VINELAND – Frigid temperatures and a forecast for snow have the Society for the Prevention of Cruelty to Animals phones buzzing with people reporting animals left outside.“We are getting slammed with calls,” SPCA executive director Bev Greco told The Daily Journal on Wednesday.People are reporting violators of the new “tethering law.” Greco hopes education will encourage compliance with the new legislation that cracks down on keeping dogs chained outside and leaving them unattended for prolonged periods of time.
Dogs may no longer be tied up outside between 11 p.m. and 5 a.m., Greco said. If a dog is chained more than a half-hour during the day, it must be attached to a lightweight chain or rope that’s at least 15-feet long, giving it access to clean water and adequate shelter.During harsh weather conditions, like those the area is now experiencing, dogs may not be tied up outside for more than 30 minutes without supervision, the law states.The SPCA is trying to respond to each reported violation but are now facing manpower and shelter space issues, Greco said. All 58 dog runs are occupied.On Wednesday, the shelter took in four dogs from Millville and four dogs from Stow Creek.
When possible, bring the animal into the house, she said. If the pet isn’t permitted in the living area, Greco suggested sheltering the animal in the basement or garage.If that is not an option, she said a shed may be used but only if the dog house or cat box is moved inside too. These smaller contained shelters help an animal retain its body heat, she said.A dog house should be just large enough for a dog to stand in and be able turn around, Greco said. It should also have a flap to keep out the rough weather.The shelters should have straw for warmth, she said, discouraging the use of blankets because they hold moisture.Thanking the public for being vigilant, Greco said, the two SPCA cruelty investigators are responding to as many calls as possible.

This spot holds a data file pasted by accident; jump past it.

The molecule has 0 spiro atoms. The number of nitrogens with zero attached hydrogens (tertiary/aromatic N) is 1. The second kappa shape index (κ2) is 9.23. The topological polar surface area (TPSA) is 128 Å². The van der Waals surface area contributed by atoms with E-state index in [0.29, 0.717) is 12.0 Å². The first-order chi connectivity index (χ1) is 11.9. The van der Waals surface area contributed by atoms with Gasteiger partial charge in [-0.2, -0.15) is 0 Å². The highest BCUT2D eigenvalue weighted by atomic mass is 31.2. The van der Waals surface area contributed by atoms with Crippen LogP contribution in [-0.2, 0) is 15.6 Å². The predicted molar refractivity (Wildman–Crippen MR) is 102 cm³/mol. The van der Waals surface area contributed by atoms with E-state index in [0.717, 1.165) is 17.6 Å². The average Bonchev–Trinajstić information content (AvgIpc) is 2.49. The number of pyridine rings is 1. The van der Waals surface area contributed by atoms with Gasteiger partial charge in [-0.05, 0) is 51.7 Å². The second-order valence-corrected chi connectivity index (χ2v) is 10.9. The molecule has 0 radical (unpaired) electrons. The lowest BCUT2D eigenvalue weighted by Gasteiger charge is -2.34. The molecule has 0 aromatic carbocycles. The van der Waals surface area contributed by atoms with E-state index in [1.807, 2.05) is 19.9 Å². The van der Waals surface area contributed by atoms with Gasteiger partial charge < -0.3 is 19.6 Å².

Municipal animal control officers and Vineland Police are also pitching in, she said.Greco urged the public not to wait until extreme conditions to call if they see an animal welfare issue. It can help if animal investigators can address these condition issues over time.Those who fail to comply with the new law may be issued a summons, Greco said.
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